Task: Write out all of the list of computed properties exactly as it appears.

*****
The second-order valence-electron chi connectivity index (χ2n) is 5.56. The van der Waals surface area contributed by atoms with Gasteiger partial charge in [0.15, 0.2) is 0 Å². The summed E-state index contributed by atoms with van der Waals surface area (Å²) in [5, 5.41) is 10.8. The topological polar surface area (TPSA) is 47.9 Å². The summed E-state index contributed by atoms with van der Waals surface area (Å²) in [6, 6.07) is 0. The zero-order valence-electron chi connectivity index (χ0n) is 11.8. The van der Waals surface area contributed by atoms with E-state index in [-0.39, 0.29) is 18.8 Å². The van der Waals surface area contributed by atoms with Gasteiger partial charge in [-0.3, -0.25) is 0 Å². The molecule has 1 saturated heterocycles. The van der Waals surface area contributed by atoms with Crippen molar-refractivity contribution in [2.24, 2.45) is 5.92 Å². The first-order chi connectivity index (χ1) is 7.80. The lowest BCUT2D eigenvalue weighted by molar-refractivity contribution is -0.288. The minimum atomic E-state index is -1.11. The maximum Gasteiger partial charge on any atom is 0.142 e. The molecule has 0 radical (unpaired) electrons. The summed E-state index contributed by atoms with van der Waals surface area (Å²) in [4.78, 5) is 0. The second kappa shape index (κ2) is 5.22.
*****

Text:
The second-order valence-electron chi connectivity index (χ2n) is 5.56. The van der Waals surface area contributed by atoms with Gasteiger partial charge in [0.15, 0.2) is 0 Å². The summed E-state index contributed by atoms with van der Waals surface area (Å²) in [5, 5.41) is 10.8. The topological polar surface area (TPSA) is 47.9 Å². The summed E-state index contributed by atoms with van der Waals surface area (Å²) in [6, 6.07) is 0. The zero-order valence-electron chi connectivity index (χ0n) is 11.8. The van der Waals surface area contributed by atoms with E-state index in [-0.39, 0.29) is 18.8 Å². The van der Waals surface area contributed by atoms with Gasteiger partial charge in [-0.3, -0.25) is 0 Å². The molecule has 1 saturated heterocycles. The van der Waals surface area contributed by atoms with Crippen molar-refractivity contribution in [2.24, 2.45) is 5.92 Å². The first-order chi connectivity index (χ1) is 7.80. The lowest BCUT2D eigenvalue weighted by molar-refractivity contribution is -0.288. The minimum atomic E-state index is -1.11. The maximum Gasteiger partial charge on any atom is 0.142 e. The molecule has 0 radical (unpaired) electrons. The summed E-state index contributed by atoms with van der Waals surface area (Å²) in [4.78, 5) is 0. The second kappa shape index (κ2) is 5.22.